September 29th, 2016 | Published in Laos
By Ambassador Daniel Clune
President Obama’s historic trip to Laos is a fitting end to my final weeks as the U.S. Ambassador to Laos and a perfect beginning to a new era of U.S.-Lao relations, one that lets us heal the wounds of the past and build a foundation for the future.
After years of increased dialogue between our two nations, I was proud when President Bounnhang and President Obama announced the establishment of a U.S.-Laos Comprehensive Partnership, which will create mechanisms for cooperation in areas including political and diplomatic relations, trade and economic ties, education and training, environment and health, war legacy issues, security, human rights, and people-to-people ties.
Since I arrived in Laos in 2013, I have been committed to helping make Laos safe from unexploded ordnance (UXO). We have increased our funding for UXO assistance from 9 million dollars in 2013, to 30 million dollars in the coming year. President Obama announced the United States has committed $90 million over the next three years to conduct a comprehensive UXO survey, for continued clearing operations, and to provide victims assistance and risk education.
This year, we will launch a new five-year basic education program focused on early grade reading. The White House also selected Laos as a Challenge Fund country for Let Girls Learn, which works to address the many challenges adolescent girls face to attend and complete school so they can reach their fullest potential. As the proud father of three daughters, it is important to me that our daughters receive the same opportunities as our sons.
I am also grateful that the U.S. Department of Agriculture committed an additional $27 million to continue its school meals program. My wife Judy and I have visited many of the schools that benefit from this program and we have seen first-hand the impact it has on student attendance. To further improve nutrition, we have established a partnership with the Oregon Health and Sciences University, the Ministry of Health and the U.S. government to create a new Lao-American Nutrition Institute.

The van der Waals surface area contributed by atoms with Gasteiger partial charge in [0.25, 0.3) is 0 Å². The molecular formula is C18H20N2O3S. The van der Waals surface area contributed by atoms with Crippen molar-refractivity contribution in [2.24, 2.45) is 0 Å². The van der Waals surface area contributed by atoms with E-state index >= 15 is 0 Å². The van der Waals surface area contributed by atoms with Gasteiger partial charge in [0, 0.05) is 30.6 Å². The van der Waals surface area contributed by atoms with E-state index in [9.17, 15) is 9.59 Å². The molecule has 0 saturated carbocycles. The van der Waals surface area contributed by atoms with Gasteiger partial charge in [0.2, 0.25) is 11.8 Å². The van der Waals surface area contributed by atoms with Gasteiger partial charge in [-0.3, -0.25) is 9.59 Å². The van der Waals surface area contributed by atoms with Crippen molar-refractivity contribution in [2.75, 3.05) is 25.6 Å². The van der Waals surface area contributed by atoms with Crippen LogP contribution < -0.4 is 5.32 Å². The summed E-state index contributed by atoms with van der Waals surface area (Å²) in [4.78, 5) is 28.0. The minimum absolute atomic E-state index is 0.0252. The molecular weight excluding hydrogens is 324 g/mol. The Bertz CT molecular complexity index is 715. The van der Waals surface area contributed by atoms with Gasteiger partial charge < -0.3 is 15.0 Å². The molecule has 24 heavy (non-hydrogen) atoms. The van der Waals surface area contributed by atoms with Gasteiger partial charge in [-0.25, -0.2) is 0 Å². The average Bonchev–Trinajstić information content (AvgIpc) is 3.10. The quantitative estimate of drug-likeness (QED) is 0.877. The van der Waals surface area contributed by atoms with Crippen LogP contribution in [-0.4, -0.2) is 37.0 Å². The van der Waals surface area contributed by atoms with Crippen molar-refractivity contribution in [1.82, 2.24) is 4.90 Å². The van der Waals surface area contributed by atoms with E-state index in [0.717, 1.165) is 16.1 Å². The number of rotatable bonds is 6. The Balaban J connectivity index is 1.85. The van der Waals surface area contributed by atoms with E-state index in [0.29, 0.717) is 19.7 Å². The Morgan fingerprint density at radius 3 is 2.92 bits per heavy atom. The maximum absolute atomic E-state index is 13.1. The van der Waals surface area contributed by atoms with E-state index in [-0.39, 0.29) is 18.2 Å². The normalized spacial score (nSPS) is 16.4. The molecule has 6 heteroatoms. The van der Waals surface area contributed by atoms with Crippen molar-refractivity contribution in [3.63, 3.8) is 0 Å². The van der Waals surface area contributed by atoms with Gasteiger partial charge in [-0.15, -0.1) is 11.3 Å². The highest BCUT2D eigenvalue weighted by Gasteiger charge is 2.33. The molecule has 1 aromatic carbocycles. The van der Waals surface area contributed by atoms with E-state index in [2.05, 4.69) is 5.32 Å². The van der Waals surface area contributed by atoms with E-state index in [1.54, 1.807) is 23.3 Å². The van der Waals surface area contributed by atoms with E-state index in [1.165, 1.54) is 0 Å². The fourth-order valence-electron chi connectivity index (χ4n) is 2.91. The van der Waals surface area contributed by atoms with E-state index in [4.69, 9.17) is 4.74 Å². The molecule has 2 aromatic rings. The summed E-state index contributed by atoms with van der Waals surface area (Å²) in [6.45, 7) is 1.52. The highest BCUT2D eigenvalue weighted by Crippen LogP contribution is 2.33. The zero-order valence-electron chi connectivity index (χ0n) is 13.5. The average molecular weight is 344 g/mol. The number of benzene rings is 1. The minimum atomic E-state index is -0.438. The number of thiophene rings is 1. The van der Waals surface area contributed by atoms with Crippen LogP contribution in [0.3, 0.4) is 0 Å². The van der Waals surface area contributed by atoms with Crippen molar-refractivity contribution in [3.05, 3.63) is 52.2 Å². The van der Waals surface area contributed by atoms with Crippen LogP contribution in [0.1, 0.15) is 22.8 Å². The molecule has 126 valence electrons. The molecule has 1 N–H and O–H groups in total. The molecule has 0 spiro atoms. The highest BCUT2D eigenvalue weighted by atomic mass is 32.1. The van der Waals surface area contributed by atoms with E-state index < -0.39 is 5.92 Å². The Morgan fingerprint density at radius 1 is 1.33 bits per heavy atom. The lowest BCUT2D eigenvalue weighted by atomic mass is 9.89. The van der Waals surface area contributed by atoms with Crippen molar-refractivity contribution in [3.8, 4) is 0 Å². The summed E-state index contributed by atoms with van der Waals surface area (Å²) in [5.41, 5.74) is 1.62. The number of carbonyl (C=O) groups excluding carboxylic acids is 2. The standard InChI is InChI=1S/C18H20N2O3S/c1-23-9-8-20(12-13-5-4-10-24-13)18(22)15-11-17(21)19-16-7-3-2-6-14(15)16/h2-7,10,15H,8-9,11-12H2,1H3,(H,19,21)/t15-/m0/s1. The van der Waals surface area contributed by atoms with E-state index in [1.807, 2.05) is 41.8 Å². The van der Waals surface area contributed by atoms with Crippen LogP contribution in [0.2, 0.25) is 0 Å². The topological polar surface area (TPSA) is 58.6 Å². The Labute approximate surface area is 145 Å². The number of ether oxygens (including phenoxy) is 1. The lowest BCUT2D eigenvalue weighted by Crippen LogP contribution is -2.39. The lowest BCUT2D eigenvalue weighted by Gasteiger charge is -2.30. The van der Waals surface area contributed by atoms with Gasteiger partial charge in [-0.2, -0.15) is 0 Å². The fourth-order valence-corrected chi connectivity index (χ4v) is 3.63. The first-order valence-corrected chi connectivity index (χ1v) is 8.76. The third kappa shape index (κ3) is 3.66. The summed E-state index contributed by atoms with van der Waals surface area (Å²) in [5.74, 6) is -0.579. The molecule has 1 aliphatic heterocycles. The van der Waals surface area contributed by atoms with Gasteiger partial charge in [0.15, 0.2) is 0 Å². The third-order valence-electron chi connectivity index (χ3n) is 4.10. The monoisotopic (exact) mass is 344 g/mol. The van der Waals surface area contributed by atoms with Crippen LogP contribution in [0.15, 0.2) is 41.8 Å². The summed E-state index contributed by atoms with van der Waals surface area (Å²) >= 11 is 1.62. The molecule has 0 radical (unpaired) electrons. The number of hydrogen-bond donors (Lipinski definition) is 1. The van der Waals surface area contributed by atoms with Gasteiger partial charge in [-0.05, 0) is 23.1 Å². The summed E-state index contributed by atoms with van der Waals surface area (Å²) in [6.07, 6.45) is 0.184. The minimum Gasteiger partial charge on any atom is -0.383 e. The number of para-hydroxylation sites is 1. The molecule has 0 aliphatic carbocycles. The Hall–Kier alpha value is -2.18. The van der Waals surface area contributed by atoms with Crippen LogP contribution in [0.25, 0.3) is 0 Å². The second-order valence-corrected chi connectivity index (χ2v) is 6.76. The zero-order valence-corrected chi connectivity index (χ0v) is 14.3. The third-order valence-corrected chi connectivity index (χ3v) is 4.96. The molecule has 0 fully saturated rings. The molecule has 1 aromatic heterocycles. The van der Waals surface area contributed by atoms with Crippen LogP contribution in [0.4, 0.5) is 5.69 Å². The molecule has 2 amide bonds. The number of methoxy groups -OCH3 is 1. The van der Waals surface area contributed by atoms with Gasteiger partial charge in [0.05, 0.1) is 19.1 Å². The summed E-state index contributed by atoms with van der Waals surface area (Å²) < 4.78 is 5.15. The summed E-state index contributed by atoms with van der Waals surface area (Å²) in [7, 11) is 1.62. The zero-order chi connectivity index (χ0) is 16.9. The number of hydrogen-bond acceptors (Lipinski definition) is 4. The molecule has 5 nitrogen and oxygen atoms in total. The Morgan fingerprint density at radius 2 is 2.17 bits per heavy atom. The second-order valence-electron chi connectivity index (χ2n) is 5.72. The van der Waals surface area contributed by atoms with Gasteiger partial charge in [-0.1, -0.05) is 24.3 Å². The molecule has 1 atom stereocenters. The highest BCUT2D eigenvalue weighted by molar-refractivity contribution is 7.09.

To strengthen people-to-people ties, the United States is expanding its English teaching programs by bringing more teachers and language experts to Laos, and sending grade school and university officials to the United States to improve their English-language skills.
Over the last 3 years I have worked to support economic development in Laos and opportunities for U.S. companies.
Ahead of President Obama’s arrival, GE announced it will open an office in Vientiane, and signed a Memorandum of Understanding with Electricité Du Laos, Laos’ state electric utility, to upgrade its technical training center and conduct a detailed technical assessment that will help Laos make investments in a smarter grid. Microsoft has partnered with the Ministry of Education and the Ministry of Post and Telecommunications to help thousands of Lao students and entrepreneurs access cloud-based training courses on subjects ranging from technology and engineering to accounting and English language at no cost. The U.S. Trade and Development Agency is funding a feasibility study for a 20 megawatt solar project in Laos, which will be the first, large-scale, non-hydro renewable energy project in Laos and support the country’s goals of diversifying its energy mix.
Lao and Hmong Americans have played an important role in building this partnership. As President Obama noted in his speech in Vientiane, “From the anguish of war, there came an unlikely bond between our two peoples. Today, the United States is home to many proud Laotian Americans. Many have made a hard journey through refugee camps and relocation, building new lives in a new country…Our nations are connected not just by policies, but also by people.” He went on to highlight three Lao-Americans, whose stories embody the deep and abiding ties between the United States and Laos: John Douangdara who joined the military and ultimately gave his life for our nation; Channapha Khamvongsa who founded a non-profit organization dedicated to UXO removal in Laos; and Stacey Phengvath, Foreign Service Specialist working in my office at the U.S Embassy in Vientiane.
I am heartened by the extraordinary progress we have made together. I have been most fortunate to have the opportunity to represent the United States in Laos, and I want to thank the Lao people, both those in the United States and in Laos, for their warm hospitality and support. During our time in Laos, my wife and I have visited all 18 provinces in Laos, and in each of them, we have been impressed by the beauty of the countryside, the beauty of Lao culture, but, must importantly, by the beauty and the warmth of the Lao people.